If tech has you down, consider the strong defense Big Pharma has been playing lately. The sector has...
iRhythm: Heart-Felt Investment
07/11/2017 2:54 am EST
The major trend for stock is still up, but intermediate-term, the onus is on the bulls, as many stocks have fallen toward key support, notes growth stock expert Mike Cintolo, editor of Cabot Top Ten Trader.
A couple of big selloffs from here would be a red flag, especially for names that have had big runs during the past year, though a strong sign of support could arrest the decline.
Right now, we remain mostly bullish because many stocks are still in good shape, especially early-stage growth stocks that are trading resiliently and new leadership is emerging as money rotates into other areas.
iRhythm Technologies (IRTC) is a small firm with a potentially revolutionary product. The company’s Zio technology is a wearable patch heart monitor that can give up to two weeks of electrocardiogram (ECG) data on cardiac arrhythmias like atrial fibrillation.
Extended monitoring is recommended for patients who have undergone an ablation procedure for the treatment of an arrhythmia as well as diagnostic monitoring for suspected arrhythmias.
The gold standard for this kind of monitoring has been a Holter monitor, a portable device that uses between three and eight attached electrodes and a recording device that either hangs on the patient’s neck or is attached to the belt.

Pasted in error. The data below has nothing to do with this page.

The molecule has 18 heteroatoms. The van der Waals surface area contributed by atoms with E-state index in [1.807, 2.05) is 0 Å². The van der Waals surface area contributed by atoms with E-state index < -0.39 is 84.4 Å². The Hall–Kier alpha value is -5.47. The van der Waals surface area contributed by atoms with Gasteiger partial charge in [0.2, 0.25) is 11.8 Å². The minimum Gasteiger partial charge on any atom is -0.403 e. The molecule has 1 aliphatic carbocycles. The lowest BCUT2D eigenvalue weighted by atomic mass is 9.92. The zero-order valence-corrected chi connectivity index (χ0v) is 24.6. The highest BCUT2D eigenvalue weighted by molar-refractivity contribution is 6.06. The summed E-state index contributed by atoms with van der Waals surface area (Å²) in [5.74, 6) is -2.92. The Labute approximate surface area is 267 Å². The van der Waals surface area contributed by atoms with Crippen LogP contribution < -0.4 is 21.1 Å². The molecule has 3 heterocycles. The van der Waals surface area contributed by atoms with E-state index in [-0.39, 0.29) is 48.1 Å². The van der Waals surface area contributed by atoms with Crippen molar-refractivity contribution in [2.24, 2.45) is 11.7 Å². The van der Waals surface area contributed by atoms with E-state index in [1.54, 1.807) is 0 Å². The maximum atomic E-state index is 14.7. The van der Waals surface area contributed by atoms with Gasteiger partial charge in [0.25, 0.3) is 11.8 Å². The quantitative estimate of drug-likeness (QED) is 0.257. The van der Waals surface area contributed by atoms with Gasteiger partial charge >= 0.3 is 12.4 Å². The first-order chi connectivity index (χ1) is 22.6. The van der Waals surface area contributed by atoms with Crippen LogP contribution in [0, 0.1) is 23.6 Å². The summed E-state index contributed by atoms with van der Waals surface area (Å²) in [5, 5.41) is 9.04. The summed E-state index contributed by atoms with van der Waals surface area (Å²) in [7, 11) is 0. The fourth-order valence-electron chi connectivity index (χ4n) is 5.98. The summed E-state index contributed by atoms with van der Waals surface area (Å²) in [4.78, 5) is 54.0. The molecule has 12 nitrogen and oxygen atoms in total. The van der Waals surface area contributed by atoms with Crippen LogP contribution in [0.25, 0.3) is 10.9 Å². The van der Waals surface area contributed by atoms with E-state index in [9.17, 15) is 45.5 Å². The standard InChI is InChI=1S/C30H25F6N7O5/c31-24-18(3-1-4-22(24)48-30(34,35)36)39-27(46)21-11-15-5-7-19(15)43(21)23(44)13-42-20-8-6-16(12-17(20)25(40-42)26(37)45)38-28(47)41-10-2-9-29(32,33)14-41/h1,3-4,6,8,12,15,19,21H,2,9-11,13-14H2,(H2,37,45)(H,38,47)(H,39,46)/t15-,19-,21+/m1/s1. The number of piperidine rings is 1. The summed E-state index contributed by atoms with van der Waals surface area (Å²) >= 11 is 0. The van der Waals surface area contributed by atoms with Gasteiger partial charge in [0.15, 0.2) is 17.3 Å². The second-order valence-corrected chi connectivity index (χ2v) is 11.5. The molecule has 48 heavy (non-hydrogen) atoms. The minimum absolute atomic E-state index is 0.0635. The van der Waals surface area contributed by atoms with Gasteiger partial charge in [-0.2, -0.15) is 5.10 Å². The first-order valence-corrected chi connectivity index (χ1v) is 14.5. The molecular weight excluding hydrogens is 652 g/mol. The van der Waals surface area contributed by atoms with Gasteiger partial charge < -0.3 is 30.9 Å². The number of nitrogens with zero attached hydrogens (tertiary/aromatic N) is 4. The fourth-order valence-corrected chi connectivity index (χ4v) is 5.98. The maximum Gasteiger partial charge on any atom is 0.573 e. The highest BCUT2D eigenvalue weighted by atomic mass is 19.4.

iRhythm’s Zio patch is a compact, wire-free wearable device that packs both electrodes and recording technology into an unobtrusive water-resistant patch.
The Zio device was found to be “substantially equivalent” to a Holter in 2013. But iRhythm is being favored by investors now because a recent study by a number of professional organizations found that Zio’s long-duration recording and ease of use actually made it superior to Holter technology in post-ablation monitoring.
iRhythm’s 150-million-hour database of sample ECGs is also useful to physicians for diagnostic purposes. The cardiac monitoring market in the U.S. is around $1.4 billion annually, and while iRhythm isn’t yet profitable, revenue growth has been strong — 66% in 2015 and 73% in 2016.
IRTC came public in October 2016 at $26, and after a couple of false starts, soared to $40 in February 2017. The stock’s orderly dip to the low $30s in April and May looks like its post-IPO consolidation.
The stock then blasted off on heavy volume in June and continued higher all month. You can buy on any weakness, with a stop around $38.
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